I said: If the seniors who are mobile and still drive, or have lots of friends who visit, are not educated about what strains may help them if they do get the card, they could self-medicate willy-nilly. Marijuana is medication and the seniors need to understand that no two bowls of weed are necessarily the same. If they are not educated about indica, sativa, CBD (I’d now add terpenes) and THC in an era of widespread availability, the results could be disastrous. No two strains are appropriate for all people.”

They asked: What obstacles do you foresee with contacting senior homes regarding presenting cannabis and how do you plan on overcoming this?

I said: Some may flat out refer to federal law just to avoid the entire conversation. So, it’s important to reassure them first and foremost of what the laws are (in their state and whether there is a logical federal threat…which it increasingly appears there might be, at least to me). Second, they need to be convinced…that it’s important to be ahead of the curve…as it pertains to medical marijuana. It is here to say and at some point, residents are going to start inquiring about keeping it in their units.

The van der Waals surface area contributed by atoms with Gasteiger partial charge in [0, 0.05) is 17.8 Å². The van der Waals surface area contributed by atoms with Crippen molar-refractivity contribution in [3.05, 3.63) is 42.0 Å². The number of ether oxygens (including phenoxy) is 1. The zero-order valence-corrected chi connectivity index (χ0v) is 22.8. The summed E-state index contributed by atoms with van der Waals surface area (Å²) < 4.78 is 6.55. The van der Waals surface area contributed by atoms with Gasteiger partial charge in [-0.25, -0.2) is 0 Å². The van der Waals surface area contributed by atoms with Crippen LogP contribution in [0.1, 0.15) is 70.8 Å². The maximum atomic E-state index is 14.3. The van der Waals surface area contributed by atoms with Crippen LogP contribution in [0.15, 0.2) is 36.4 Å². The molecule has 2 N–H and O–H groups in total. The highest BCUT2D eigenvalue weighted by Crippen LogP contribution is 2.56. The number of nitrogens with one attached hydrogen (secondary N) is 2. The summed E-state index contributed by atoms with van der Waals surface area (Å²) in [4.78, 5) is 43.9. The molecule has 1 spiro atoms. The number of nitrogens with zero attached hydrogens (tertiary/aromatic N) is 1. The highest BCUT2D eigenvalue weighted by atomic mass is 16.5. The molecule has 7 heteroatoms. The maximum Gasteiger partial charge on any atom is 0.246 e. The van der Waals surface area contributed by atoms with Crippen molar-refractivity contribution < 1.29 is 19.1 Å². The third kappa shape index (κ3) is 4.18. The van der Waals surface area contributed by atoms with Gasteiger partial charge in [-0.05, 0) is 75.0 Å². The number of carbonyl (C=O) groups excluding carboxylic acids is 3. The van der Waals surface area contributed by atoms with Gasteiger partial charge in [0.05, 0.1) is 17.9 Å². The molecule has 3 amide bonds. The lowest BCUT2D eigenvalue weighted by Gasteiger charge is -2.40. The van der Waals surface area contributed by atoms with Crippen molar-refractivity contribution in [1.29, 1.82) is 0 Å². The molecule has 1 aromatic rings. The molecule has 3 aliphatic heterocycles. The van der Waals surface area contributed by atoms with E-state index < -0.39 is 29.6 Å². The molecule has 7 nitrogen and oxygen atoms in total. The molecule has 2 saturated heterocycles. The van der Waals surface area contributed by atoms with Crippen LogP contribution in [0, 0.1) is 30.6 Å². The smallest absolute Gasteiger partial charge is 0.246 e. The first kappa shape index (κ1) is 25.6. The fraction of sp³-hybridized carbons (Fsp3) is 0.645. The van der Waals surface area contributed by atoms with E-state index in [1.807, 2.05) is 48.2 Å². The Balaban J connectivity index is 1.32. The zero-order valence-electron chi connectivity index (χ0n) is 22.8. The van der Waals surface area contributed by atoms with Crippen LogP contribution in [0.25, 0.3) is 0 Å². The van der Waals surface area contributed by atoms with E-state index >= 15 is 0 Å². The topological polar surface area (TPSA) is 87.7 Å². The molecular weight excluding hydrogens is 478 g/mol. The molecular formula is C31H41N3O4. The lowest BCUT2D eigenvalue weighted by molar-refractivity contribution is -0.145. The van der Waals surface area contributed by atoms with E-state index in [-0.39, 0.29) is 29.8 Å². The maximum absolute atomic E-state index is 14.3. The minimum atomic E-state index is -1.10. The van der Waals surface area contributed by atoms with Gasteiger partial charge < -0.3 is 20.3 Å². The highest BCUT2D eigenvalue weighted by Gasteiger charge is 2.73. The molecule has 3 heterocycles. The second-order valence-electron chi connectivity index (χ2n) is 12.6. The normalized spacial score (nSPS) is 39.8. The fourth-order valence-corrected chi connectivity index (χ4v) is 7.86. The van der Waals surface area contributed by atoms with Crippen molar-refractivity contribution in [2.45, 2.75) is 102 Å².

Worse, they could start getting it off the streets from their children and grandchildren as the green movement sweeps the nation.

Half of all medical cannabis cardholders are parents, study shows

In terms of hard statistics to back up my theory about the mature medical cannabis market, I found a recent HelloMD study that was reported by Marketwatch. HelloMD is an online service that connects people seeking a medical cannabis card in qualifying states with live doctors. It’s pretty incredible.

The Marketwatch report, headlined “Mom and dad make up 45 percent of medical marijuana patients,” found:

“Nearly 85 percent of medical marijuana patients had some form of higher education – nearly 15 percent held a postgraduate degree – and about 45 percent were parents.”